Sunday, October 13, 2013

The Disker; A Modern Parable

My husband teaches a Sunday School class. He seems to end-up there with the same age group every once in a while. He remembers so well the class he had just before he was called as bishop. Some young men and young women are easy to teach, involved with the class and spiritually ready to be given the lessons based on The Scriptures. Others in the class, young men and women are there because they are supposed to be in Sunday School and some of them are a challenge. The challenge are the reason he was inspired to write this parable. The class members took turns reading it.

He was trying to explain how the Savior taught in parables in our Scriptures. It was more than that to him, the teacher. However, it began a time of stories in "parable form" from students in the class. I'm not sure my Steve will ever forget this lesson. It's based on true principles.

                                                 The Disker; a Modern Parable

1. Whereas through the past many years, even unto today, there is an owner of a small plot of land that has several wheeled and fuel powered farm maintenance machines that can be used to pull his disc to plow the soil and turn over and dress the soil of his family’s small farm.

2. The property owner likes one of the fuel-driven machines better than all of the others and prefers to use his favorite machine when he is disking the soil of his small property.

3. The preferred fuel-driven wheeled machine is a small, orange-colored, and is a rusty, diesel-
fuel powered machine that was very old even when it was purchased by the property owner.

4. The farmer’s favorite machine has a many mechanical problems including that it must be towed by another machine to start the power-unit because the machine has never had a starter even from the day that the property owner purchased the machine.

5. One of the reasons that the property owner likes the small, rusty machine more than the others is that it is very powerful for its small size and it can run for days with very little fuel being used while pulling the disc across the land.

6. Another reason that the farmer likes the small, rusty machine is the sound that the engine makes when it is pulling the disc, especially when the disc digs deeply into the soft soil.

7. One of the plots of land that the farmer must plow is made up of very hard and rocky soil.

8.  The farmer dislikes the sound of the disc as it bounces along the surface of the hard and rocky soil.

9. Whereas within this hard and rocky plot of land there is a small section, within the shade of a large oak tree, that is made up of land that is dark and verily it is soft rich soil.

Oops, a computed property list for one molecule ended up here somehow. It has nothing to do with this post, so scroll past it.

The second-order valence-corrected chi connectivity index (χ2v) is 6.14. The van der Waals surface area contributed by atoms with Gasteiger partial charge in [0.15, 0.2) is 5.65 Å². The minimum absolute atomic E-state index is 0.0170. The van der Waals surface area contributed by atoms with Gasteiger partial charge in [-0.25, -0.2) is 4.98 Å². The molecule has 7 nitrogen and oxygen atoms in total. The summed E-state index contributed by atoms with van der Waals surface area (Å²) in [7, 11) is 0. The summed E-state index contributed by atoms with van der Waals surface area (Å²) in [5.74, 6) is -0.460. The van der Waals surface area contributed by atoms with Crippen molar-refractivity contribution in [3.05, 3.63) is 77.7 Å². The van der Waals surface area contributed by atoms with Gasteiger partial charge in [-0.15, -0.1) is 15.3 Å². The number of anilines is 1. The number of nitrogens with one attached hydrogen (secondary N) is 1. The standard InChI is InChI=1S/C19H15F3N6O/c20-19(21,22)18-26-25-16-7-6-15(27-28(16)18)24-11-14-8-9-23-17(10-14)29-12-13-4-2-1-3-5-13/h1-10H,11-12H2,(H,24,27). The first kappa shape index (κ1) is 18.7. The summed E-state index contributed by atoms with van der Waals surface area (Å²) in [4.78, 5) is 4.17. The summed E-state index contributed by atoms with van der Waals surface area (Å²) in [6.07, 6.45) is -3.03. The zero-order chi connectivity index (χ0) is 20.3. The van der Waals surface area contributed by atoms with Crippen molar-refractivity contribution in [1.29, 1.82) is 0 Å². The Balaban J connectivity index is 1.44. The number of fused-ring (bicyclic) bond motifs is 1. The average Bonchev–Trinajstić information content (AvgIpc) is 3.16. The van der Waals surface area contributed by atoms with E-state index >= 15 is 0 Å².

10. Whereas when the tractor and the disc pass-over the small area of soft, rich soil... the disc behind the machine digs deeply into the ground and the engine of the small rusty machine makes as very pleasant roaring sound that makes the farmer pleased.

11. Whereas when the tractor and the disc pass over the rest of the plot of ground the disc makes the sound of symbols as it bounces and rattles over the rocks and the hard ground; the sound of which the farmer finds to be unpleasant.

12. So as to find some part of the disking of the that hard and rocky ground more to the farmers pleasure he pulls the disc through the soft, deep and dark soil each time he completes his circuit around the plot of ground, thus making the small plot of soft soil even deeper and softer rather than giving equal attention to all of the rest of the hard rocky ground.

13. After following this same pattern for many years, whereas the soft and yielding ground gets the     majority of the farmers disking attention because it is pleasant to disc and the hard and rocky soil gets less of the farmers attention because it is very unpleasant and unyielding to disc, the farmer sees that his actions are amiss and are not productive.

   14. The soft soil, even though it is the most pleasant to disc, could be productive with far less of the farmers attention and the hard and rocky soil, which is unpleasant to disc, could be much more productive if the farmer gave it the attention that it needed.

15. The farmer came to realize that if he increased his disking of the hard ground that eventually the ground would break apart and soften and with continued attention become as soft and pleasant to disc as the small plot he paid so much attention.

16. The farmer realized that life and people are the same way.

17. The people that are pleasant and return companionship that provides great pleasure may not require constant attention and frequent care and still be strong and hearty people.

18. Whereas those people that are hard and rocky and resistant to attention and care may not be pleasant and easy to give attention that they are the very ones that need the attention and care the most to become pleasant, yeilding and rewarding.

19. The farmer realized that in life, the hard, rocky and unpleasant children of God are the very ones that need and deserve the greatest love and attention even if they are resistant.

20. Whereas in so caring for the hard and resistance ways of our brothers and sisters they will provide the greatest satisfaction and most pleasant and rewarding experience to the farmer as they soften and become pleasant, yeilding and productive.

Parable written by Steve Lazenby 10/12/13 for Santa Paula Ward Sunday School

1 comment:

Bree said...

I loved reading this!!! It is a great lesson and I am so glad Mom posted it so we can all learn from it. I love you Mom and Dad.